The Miller Park Zoo Welcomes Tamanduas
The Miller Park Zoo has welcomed two new tamanduas to the animal collection.
A breeding pair of Southern Tamandua, also known as the lesser anteater, were imported and went on exhibit at the Zoo last week and can be seen inside the Tropical Rainforest.
Miller Park Zoo has never had tamanduas. Their range is from Venezuela and Trinidad to northern Argentina, southern Brazil and Uruguay. Tamanduas are nocturnal, and can spend more than half of their time in the treetops, where they forage for arboreal ants and termites. They have tapered heads with a long, tubular snout, small eyes, and protruding ears. Their tapered mouths house a tongue reaching upwards of 16 inches in length. The tail is hairless and pink in color, marked with an irregular pattern of black blotches. The forefeet possess four clawed digits, the third digit bearing the largest claw, while the hind feet have five digits.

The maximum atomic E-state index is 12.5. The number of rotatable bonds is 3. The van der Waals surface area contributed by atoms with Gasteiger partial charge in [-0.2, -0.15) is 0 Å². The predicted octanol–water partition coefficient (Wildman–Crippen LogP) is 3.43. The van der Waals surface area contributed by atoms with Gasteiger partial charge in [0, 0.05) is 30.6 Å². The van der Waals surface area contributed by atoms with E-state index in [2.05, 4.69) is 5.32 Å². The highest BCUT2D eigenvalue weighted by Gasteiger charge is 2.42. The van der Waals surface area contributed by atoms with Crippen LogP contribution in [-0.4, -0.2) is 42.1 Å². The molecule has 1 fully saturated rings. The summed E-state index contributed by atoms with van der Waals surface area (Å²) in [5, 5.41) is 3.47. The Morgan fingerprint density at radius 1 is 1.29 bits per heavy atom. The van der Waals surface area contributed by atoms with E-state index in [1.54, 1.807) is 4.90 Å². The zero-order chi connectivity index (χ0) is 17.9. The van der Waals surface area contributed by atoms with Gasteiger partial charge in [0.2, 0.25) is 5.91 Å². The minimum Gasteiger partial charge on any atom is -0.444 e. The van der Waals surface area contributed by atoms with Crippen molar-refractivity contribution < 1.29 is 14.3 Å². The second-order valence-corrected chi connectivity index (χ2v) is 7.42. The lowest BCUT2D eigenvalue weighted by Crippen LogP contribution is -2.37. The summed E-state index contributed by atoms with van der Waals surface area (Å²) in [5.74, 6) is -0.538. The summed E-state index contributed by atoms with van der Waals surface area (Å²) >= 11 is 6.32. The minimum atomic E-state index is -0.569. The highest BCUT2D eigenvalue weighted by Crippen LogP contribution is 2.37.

“We are really excited to get a breeding pair of these fascinating animals,” says Jay Tetzloff, Zoo Director. “Our education department is also going to be able to utilize them as ambassador animals which will be great for our classes and camps.”
The pair will be a part of the Tamandua Species Survival Plan (SSP).
For more information contact Jay Tetzloff at Miller Park Zoo, 309-434-2250.